Maj.-Gen. Meir Klifi of the IDF, who headed the investigation into the incident, directly challenged Garlasco’s evidence (Katz and Keinon 2006), including the claim at his press conference that he found shrapnel from an IDF 155mm shell, 200 meters from site of the explosion that killed the family. Klifi responded that the IDF had indeed fired a shell at a target 200 meters from the site – there had been ongoing Palestinian attacks launched from the area –which explained the shrapnel nearby, but not at the place of the alleged explosion.
On June 19, Garlasco finally held a three hour meeting with Maj.-Gen. Klifi. In comments reported by journalists, Garlasco reportedly admitted that he could not contradict the findings of the Israeli enquiry (Katz and Siegel-Itzkovich 2006), and changed a number of his previous allegations:
“We came to an agreement with General Klifi that the most likely cause [of the blast] was unexploded Israeli ordnance,” Garlasco told the Jerusalem Post following the meeting.”67
This plausible – but not definitive – explanation contradicted all of Garlasco’s and HRW’s previous assertions about injuries and crater size as indicators that the explosive charge came from the air. The June 13 press release quotes two Palestinians who “heard the sound of an incoming projectile and saw a blur of motion in the sky before the explosion that killed the seven civilians.” In the attempt to provide artificial credibility, HRW claimed that “[r]esidents of northern Gaza are familiar with the sounds of regular artillery fire.”
Garlasco also reportedly reversed his view of the IDF’s investigation. According to the Jerusalem Post (Katz and Siegel-Itzkovich 2006):
Garlasco told Klifi during the meeting that he was impressed with the IDF’s system of checks and balances concerning its artillery fire in the Gaza Strip and unlike Hamas which specifically targeted civilians in its rocket attacks, the Israelis, he said, invested a great amount of resources and efforts not to harm innocent civilians.
Lucy Mair – head of the HRW’s Jerusalem office – said Klifi’s team had conducted a thorough and professional investigation of the incident and made “a good assessment” when ruling out the possibility that an errant IDF shell had killed the seven Palestinians on the Gaza beach.”
However, a further HRW press release was published on June 21, which contradicted these admissions and repeated the standard call for an independent investigation. HRW again criticized the IDF for not including evidence gathered by the Palestinians in its investigation, ignoring serious credibility problems and past examples of deliberate tampering (Katz and Siegel-Itzkovich 2006; see also NGO Monitor Report July 28, 2008).68 The internal dynamics of HRW that produced these reversals are unclear. Ultimately Lucy Mair decided to assert the impossibility of the task itself, stating: “This Israeli military investigation is incapable of uncovering the truth.”69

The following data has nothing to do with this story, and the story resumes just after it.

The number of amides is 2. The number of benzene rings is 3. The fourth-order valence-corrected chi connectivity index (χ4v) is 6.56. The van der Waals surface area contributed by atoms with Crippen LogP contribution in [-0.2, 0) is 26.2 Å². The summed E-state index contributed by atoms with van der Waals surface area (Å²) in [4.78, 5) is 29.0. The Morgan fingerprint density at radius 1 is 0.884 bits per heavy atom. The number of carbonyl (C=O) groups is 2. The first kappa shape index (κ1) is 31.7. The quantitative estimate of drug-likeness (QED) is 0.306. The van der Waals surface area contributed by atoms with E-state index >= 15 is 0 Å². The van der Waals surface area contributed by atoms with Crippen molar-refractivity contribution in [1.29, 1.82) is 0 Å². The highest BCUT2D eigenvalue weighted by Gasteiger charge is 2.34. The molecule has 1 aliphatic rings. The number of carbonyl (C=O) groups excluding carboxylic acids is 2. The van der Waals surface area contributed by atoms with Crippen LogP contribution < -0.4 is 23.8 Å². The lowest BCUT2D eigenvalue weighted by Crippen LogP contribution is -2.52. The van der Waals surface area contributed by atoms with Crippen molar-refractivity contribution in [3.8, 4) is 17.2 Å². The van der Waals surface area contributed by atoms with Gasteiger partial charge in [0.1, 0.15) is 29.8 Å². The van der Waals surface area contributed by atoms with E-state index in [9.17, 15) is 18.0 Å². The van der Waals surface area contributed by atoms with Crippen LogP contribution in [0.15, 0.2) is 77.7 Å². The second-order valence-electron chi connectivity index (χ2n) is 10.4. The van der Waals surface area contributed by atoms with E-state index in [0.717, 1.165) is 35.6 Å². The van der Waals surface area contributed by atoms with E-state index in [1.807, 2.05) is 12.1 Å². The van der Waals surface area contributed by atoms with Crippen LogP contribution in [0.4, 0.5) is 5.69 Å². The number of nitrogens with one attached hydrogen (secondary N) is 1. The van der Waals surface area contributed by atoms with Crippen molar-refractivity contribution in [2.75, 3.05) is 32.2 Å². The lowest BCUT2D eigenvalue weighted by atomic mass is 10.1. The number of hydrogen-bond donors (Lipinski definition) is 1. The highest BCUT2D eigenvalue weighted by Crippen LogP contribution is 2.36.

The many discrepancies should have led Garlasco to apologize, withdraw his claims, admit that he had been misled by Palestinian officials, and that his technical capabilities are limited. But Garlasco ignored the clear holes in his analysis, persisted with this campaign, and relied on his title as HRW’s “military expert,” which was repeated extensively in the international press (BBC News June 14, 2006; see also Macintyre June 14, 2006; see also USA Today June 14, 2006). HRW marketed Garlasco as the neutral expert alternative to the IDF by publishing press releases (HRW News Release June 13, 2006; see also HRW News Release June 14, 2006; see also HRW News Release June 1, 2006)70 which continually dismissed the Israeli account.
Similarly, the speed at which Garlasco and HRW reported “facts” based only on Palestinian claims and pseudo-technical analysis reflects a highly irresponsible and unreliable approach in the context of the confusion of a war zone in which there is a long history of false claims used for propaganda purposes. While Garlasco appears to be acting out of concern for and sympathy with the Palestinian victims, he expresses this by targeting Israeli military officials with false allegations of indiscriminate attacks, deliberate targeting of civilians, disproportionate force, and wholesale violations of international law.